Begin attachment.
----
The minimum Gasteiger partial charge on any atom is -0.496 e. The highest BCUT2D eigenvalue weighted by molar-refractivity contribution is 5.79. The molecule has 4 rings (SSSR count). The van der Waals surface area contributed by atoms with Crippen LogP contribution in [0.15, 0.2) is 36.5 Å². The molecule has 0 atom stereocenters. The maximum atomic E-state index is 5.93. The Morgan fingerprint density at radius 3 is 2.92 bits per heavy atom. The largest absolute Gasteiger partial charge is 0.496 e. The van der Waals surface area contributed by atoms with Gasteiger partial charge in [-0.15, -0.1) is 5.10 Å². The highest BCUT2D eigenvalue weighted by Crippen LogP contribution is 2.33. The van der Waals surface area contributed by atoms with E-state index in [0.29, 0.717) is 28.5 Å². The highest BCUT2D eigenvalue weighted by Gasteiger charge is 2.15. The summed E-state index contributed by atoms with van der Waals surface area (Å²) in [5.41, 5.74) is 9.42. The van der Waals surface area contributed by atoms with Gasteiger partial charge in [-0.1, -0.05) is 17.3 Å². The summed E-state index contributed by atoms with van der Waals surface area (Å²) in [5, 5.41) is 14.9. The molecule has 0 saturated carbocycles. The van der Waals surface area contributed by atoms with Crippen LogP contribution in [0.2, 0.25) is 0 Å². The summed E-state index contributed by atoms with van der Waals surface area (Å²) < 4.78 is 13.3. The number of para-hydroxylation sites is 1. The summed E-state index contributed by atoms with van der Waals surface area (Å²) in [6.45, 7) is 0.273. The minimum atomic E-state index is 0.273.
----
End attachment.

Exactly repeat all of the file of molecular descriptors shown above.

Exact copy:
The minimum Gasteiger partial charge on any atom is -0.496 e. The highest BCUT2D eigenvalue weighted by molar-refractivity contribution is 5.79. The molecule has 4 rings (SSSR count). The van der Waals surface area contributed by atoms with Crippen LogP contribution in [0.15, 0.2) is 36.5 Å². The molecule has 0 atom stereocenters. The maximum atomic E-state index is 5.93. The Morgan fingerprint density at radius 3 is 2.92 bits per heavy atom. The largest absolute Gasteiger partial charge is 0.496 e. The van der Waals surface area contributed by atoms with Gasteiger partial charge in [-0.15, -0.1) is 5.10 Å². The highest BCUT2D eigenvalue weighted by Crippen LogP contribution is 2.33. The van der Waals surface area contributed by atoms with E-state index in [0.29, 0.717) is 28.5 Å². The highest BCUT2D eigenvalue weighted by Gasteiger charge is 2.15. The summed E-state index contributed by atoms with van der Waals surface area (Å²) in [5.41, 5.74) is 9.42. The van der Waals surface area contributed by atoms with Gasteiger partial charge in [-0.1, -0.05) is 17.3 Å². The summed E-state index contributed by atoms with van der Waals surface area (Å²) in [5, 5.41) is 14.9. The molecule has 0 saturated carbocycles. The van der Waals surface area contributed by atoms with Crippen LogP contribution in [0.2, 0.25) is 0 Å². The summed E-state index contributed by atoms with van der Waals surface area (Å²) < 4.78 is 13.3. The number of para-hydroxylation sites is 1. The summed E-state index contributed by atoms with van der Waals surface area (Å²) in [6.45, 7) is 0.273. The minimum atomic E-state index is 0.273.